Open Access

Per os administered refined olive oil and marine PUFA-rich oils reach the cornea: possible role on oxidative stress through caveolin-1 modulation

  • Mélody Dutot1Email author,
  • Hong Liang2,
  • Chantal Martin1,
  • Delphine Rousseau3,
  • Alain Grynberg3,
  • Jean-Michel Warnet1 and
  • Patrice Rat1
Contributed equally
Nutrition & Metabolism20096:48

https://doi.org/10.1186/1743-7075-6-48

Received: 17 September 2009

Accepted: 23 November 2009

Published: 23 November 2009

Abstract

Background

Olive oil and fish oils are known to possess beneficial properties for human health. We investigated whether different oils and fatty acids alone were able to decrease oxidative stress induced on corneal cells.

Methods

In our in vivo study, rats were fed with marine oils rich in polyunsaturated fatty acids (PUFA) or refined olive oil during 28 days. At the end of the protocol, corneas were analysed for their fatty acids composition to study the incorporation of fatty acids in cell membranes. In our in vitro study, a human corneal cell line was incubated with marine oils or refined olive oil and subjected to oxidative stress (tBHP 50 μM, 1 hour). Effects on reactive oxygen species generation, mitochondria and caveolin-1 expression were studied using microcytofluorometry, flow cytometry and confocal microscopy.

Results

Our results indicate that dietary oils changed the fatty acids composition of corneal cell membranes. According to our results, PUFA-rich oils and refined olive oil (free of antioxidants) blocked reactive oxygen species production. Oleic acid, the major fatty acid of olive oil, also decreased oxidative stress. Moreover, oleic acid modified caveolin-1 expression. Antioxidant properties of oleic acid could be due to disruption of membrane microdomains such as caveolae.

Conclusion

Oleic acid, a potential potent modulator of oxidative stress, could be added to PUFA-rich oils to prevent oxidative stress-linked corneal pathology.

Background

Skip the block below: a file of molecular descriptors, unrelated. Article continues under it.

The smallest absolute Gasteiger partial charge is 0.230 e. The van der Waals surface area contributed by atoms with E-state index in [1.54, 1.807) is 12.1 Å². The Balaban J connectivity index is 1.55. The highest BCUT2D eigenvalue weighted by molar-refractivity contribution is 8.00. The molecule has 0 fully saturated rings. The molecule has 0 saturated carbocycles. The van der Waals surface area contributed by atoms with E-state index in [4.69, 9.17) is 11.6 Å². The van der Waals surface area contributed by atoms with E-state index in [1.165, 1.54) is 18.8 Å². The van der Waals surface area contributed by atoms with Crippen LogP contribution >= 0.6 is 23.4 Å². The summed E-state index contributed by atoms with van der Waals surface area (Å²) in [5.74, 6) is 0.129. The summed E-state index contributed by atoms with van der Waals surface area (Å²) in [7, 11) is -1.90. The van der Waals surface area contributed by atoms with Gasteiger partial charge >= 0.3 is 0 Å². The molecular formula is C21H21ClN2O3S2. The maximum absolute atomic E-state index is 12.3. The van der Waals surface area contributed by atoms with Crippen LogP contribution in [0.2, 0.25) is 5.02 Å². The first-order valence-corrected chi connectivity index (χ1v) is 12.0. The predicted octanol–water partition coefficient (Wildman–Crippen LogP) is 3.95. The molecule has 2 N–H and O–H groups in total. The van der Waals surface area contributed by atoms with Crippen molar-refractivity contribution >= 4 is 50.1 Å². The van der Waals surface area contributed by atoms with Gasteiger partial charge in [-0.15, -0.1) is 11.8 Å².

Olive oil constitutes a major component of the "Mediterranean diet", referring to countries that surround the Mediterranean Sea and tend to have a low incidence of chronic degenerative disease, particularly coronary heart disease and cancers of the breast, skin, and colon [13]. The chief active components of olive oil include oleic acid, phenolic constituents and squalene. The main phenolics include hydroxytyrosol, tyrosol and oleuropein, which occur in highest levels in virgin olive oil and have demonstrated antioxidant activity. Antioxidants are believed to be responsible for a number of olive oil biological activities. Oleic acid, an omega-9 monounsaturated fatty acid (MUFA), has shown activity in cancer prevention, while squalene has also been identified as having anticancer effects. Besides Mediterranean diet, fish diet is also known to have beneficial effects on human health. Two long-chain omega-3 polyunsaturated acids (PUFA), the docosahexaenoic (DHA) and eicosapentaenoic (EPA) acids, are found in fatty fish and other marine sources and might be the putative dietary components thought to modify the cardiovascular risk in subjects consuming high amounts of such food [4]. After ingestion, omega-3 PUFA are distributed to every cell in the body where they are involved in a myriad of physiological processes, including regulation of cardiovascular, immune, hormonal, metabolic, neuronal and visual functions [4]. In the retina, DHA has a functional benefit, as photoreceptors rich in omega-3 PUFA show improved performance in humans [5, 6]. In the cornea, very little is known about the effects of PUFA and MUFA; and yet, the ocular surface epithelial cell layers, consisting of the conjunctiva and cornea, are the initial areas protecting the eye from external agents (atmospheric oxygen and sunlight, known as causative factors of oxidative stress in biological systems). At the cell level, effects of PUFA and MUFA are mediated by changes in membrane phospholipids structure, interference with eicosanoid intracellular signalling and regulation of gene expression. Most vertebrate cells display a considerable microheterogeneity in their plasma membranes, often termed microdomain structure. Some of these microdomains are enriched in glycosphingolipids and cholesterol and are resistant to solubilization with non-ionic detergents; they are therefore called detergent-insoluble-glycolipid enriched membrane or glycosphingolipid enriched membrane. These domains, also called lipid raft, are transient molecular associations between lipid and protein components of the plasma membrane, providing a dynamic patchiness and local order in the fluid mosaic membrane [7]. Most of lipid raft-associated proteins are involved in signalling pathways. Like lipid rafts, caveolae are microdomains rich in free cholesterol and sphingolipids, and are involved in transcytosis, ptocytosis, cell signalling and cholesterol regulation [810]. These functions are believed to require caveolin-1, the major protein component of caveolae. Caveolin-1 interacts with signalling proteins, including G-proteins, protein tyrosine kinases and nitric oxide synthase [1113]. Reactive oxygen species are normally generated in low amounts during respiration, the process by which molecular oxygen is reduced in the mitochondrial respiratory chain to produce ATP. Reactive oxygen species can potentially cause damage to nucleic acids, proteins and lipids; cells are then equipped with antioxidants: enzymes such as catalase or superoxide dismutase and non-enzymatic systems such as glutathione. A lack of antioxidant systems or an overproduction of radicals can lead to an unbalance between oxidants and antioxidants. In this case, oxidative stress generates cell death through apoptosis or necrosis [14, 15]. Gniadecki et al. wrote that the plasma membrane takes part in the regulation of oxidative stress [16]. Therefore, reorganization of the plasma membrane through caveolae remodelling could have consequences on oxidative stress. Our hypothesis is that exogenous fatty acids can incorporate into cell membranes, remodel lipid raft domains and influence the expression of proteins contained in these domains such as caveolin-1, leading to a possible antioxidant effect.